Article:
Cyprian and the Reformed Church circa 258

Saint Cyprian http://www.satucket.com/lectiona...

Image of Saint Cyprian

Belgic Confession Article 28 on the communion of the saints in the church states, “We believe, since this holy congregation is an assembly of those who are saved, and outside of it there is no salvation.”  We confess that outside of the visible church there is no salvation.  This idea was not new with the reformed, Cyprian, the Father of the Church so called, stated the same in the 3rd c.e., “apart from the church there is no salvation.”[1]  Us reformed folk following the ancient church believe that the work of Christ in his church does not happen in isolation.  We believe that there are spiritual advantage found in, “the household of God, which is the church of the living God, a pillar and buttress of the truth” (1 Tim. 3:15) that are not found in private devotion.  For this reason the letter to the Hebrews commands the laity to “obey your leaders and submit to them, for they are keeping watch over your souls, as those who will have to give an account.  Let them do this with joy and not with groaning, for that would be of no advantage to you” (13:17).  At this point American Evangelicals cry “foul,” leaning on a faulty understanding of our doctrine of the priesthood of believers, asking, “Am I not my own priest?  Why do I need a minister to stand before me?”  The correct understanding of the priesthood of all believers simply means that we no longer need a human mediator, for Christ is our only high priest.  It is by his one sacrifice on the cross that we are redeemed.  It is because He ever lives that we have an intercessor before the Father.  All members now have the same standing in Christ.  However, we must not forget that there are different functions within the body of the church (Rom. 12:3-8; 1 Cor. 12:4-28).  Everyone now participates in the worship service (Eph. 5:15-21), but certain men are called to lead the service that all things are “done decently and in order” (1 Cor. 14:40).  As redemptive history gave the three offices of prophet, priest, and king, those offices, fulfilled in Christ, continue today in the life of the church through the three offices of the church that salvation may come to God’s people every Lord’s Day.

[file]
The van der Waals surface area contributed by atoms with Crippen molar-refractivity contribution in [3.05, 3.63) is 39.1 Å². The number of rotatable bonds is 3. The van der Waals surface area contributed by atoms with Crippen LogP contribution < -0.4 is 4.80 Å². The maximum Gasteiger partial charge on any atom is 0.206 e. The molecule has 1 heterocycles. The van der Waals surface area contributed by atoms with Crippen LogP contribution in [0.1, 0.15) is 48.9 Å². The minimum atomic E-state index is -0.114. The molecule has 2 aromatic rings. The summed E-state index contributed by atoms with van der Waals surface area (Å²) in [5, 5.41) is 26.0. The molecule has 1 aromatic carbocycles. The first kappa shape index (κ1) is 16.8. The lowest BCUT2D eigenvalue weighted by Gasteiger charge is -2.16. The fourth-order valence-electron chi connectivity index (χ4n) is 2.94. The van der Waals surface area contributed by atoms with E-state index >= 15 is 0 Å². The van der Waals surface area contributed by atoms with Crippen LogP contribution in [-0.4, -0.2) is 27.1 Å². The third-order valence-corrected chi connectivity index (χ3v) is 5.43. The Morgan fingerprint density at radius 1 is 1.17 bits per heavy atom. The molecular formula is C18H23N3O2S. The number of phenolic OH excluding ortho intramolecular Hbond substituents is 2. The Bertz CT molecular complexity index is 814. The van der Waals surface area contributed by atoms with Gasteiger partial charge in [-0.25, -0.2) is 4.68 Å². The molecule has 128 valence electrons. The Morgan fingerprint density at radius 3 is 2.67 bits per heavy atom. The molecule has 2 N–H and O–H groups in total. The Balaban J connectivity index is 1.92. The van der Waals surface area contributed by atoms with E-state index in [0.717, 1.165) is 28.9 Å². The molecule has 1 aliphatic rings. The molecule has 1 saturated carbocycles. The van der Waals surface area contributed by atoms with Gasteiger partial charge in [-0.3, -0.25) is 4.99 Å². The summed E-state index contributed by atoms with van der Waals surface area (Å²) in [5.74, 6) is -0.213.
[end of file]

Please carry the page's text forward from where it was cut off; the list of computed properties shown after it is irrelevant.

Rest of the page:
[1] Cyprian, On the Unity of the Church, 5.429.

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